Nuclear missiles housed here had four levels of readiness: from 4) it would have taken 3h 25 min to start the attack, from 3) 2h 20 min, from 2) 1h and from "total" phase 1) 30 minutes. We don't know how often Moscow commanded the readiness number one to be set...

Outdoors basement where the missiles were supposed to be erected for launch.

Strange architecture for insane purposes.

Silent gang patrolling the leftovers of the Cold War.


Some fresh sea air was needed. It was kindly provided by Gulf of Finland.

Valaste brook falls down from the cliff to the shore.

Estonian limestone is completely diffrent from the Finnish bedrock and features rich vegetation.


Aseri in the north coast shares the fate of many small Estonian towns and hamlets. After the Soviet occupation the new reality has not provided enough activities and inhabitants to keep places alive. The flower setting in the central yard of the town blossoms hope, but one third of houses of the main road are abandond and in many cases already in ruins.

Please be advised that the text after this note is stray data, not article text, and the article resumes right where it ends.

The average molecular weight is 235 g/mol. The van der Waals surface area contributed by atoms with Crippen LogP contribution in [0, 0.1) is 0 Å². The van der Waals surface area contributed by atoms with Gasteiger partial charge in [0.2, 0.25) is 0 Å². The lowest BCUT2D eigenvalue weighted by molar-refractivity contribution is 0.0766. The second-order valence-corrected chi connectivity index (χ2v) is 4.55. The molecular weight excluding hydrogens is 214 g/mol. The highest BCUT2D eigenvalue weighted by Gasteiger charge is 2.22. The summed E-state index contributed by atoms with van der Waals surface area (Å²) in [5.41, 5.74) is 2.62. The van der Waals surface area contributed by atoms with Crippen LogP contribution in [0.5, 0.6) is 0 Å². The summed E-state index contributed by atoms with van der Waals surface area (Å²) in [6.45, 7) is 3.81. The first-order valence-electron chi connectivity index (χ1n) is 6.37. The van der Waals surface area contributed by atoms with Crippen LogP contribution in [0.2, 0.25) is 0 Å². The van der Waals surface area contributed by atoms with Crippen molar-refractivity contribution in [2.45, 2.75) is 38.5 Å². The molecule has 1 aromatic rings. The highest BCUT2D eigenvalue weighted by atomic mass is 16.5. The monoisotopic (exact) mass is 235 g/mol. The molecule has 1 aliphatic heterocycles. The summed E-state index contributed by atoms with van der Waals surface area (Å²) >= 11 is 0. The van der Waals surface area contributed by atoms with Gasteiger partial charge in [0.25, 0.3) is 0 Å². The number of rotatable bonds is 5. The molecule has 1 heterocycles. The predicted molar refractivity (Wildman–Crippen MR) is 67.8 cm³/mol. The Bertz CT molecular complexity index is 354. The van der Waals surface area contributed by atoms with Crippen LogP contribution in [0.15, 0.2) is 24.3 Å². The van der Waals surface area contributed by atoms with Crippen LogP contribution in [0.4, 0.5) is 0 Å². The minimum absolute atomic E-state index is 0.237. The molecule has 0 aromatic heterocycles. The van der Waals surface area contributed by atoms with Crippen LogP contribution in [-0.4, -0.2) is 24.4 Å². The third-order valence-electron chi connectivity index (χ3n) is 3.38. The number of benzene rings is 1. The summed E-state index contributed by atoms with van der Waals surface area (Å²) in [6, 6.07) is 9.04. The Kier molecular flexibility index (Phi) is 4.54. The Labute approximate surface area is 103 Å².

The houses of Aseri stands as a school example of so called Stalinistic architecture. Although built in late 40' and early 50' they seem much older in style.

In the midst of ruins it feels there was after all a second independence war in Estonia. It just happened with neglection instead of bombs.

Some backyards of Aseri.


After visiting Rohu and Kadila nuclear weapon bases and contemplating their mental imprint, it was a kind of schock therapy to enter an abandonded nuclear raid shelter with original educational posters about the nuclear war. This kind of place was visited in Sillamäe. The town itself was founded in the late Forties for secret nuclear projects and remained long as an offically non-existing commune, whose inhabitants were broght outside Estonia and had their official addresses in Leningrad and Moscow.

The entrance of forgotten shelter.

The flash of camera takes away the true feeling of the place. It is pitch-dark and need to be explored with torch-lamps.

Some markings of a new era were also evident in the sleeping gallery.

This poster is explaining in detail which kind of weapons and in which way are threathning the lives of the citizens of peace loving CCCP.

Part of air pump system meant to filter the lethal outdoors air after an atom bomb attack on Soviet republic.